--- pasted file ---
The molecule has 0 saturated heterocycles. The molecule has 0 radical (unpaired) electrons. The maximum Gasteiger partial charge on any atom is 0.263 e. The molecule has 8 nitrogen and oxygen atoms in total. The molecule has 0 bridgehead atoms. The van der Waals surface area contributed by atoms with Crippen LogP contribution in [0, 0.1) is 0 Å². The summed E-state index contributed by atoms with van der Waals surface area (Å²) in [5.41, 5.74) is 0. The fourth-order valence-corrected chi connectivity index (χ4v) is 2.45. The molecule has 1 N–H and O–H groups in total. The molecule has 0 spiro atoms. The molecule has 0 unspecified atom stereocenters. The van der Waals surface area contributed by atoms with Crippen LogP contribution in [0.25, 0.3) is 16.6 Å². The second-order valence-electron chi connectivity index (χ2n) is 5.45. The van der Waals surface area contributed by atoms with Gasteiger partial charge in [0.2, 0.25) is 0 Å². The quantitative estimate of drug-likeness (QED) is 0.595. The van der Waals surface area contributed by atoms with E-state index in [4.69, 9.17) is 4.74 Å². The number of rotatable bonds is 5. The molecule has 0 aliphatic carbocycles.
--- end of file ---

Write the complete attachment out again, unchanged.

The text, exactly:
The molecule has 0 saturated heterocycles. The molecule has 0 radical (unpaired) electrons. The maximum Gasteiger partial charge on any atom is 0.263 e. The molecule has 8 nitrogen and oxygen atoms in total. The molecule has 0 bridgehead atoms. The van der Waals surface area contributed by atoms with Crippen LogP contribution in [0, 0.1) is 0 Å². The summed E-state index contributed by atoms with van der Waals surface area (Å²) in [5.41, 5.74) is 0. The fourth-order valence-corrected chi connectivity index (χ4v) is 2.45. The molecule has 1 N–H and O–H groups in total. The molecule has 0 spiro atoms. The molecule has 0 unspecified atom stereocenters. The van der Waals surface area contributed by atoms with Crippen LogP contribution in [0.25, 0.3) is 16.6 Å². The second-order valence-electron chi connectivity index (χ2n) is 5.45. The van der Waals surface area contributed by atoms with Gasteiger partial charge in [0.2, 0.25) is 0 Å². The quantitative estimate of drug-likeness (QED) is 0.595. The van der Waals surface area contributed by atoms with E-state index in [4.69, 9.17) is 4.74 Å². The number of rotatable bonds is 5. The molecule has 0 aliphatic carbocycles.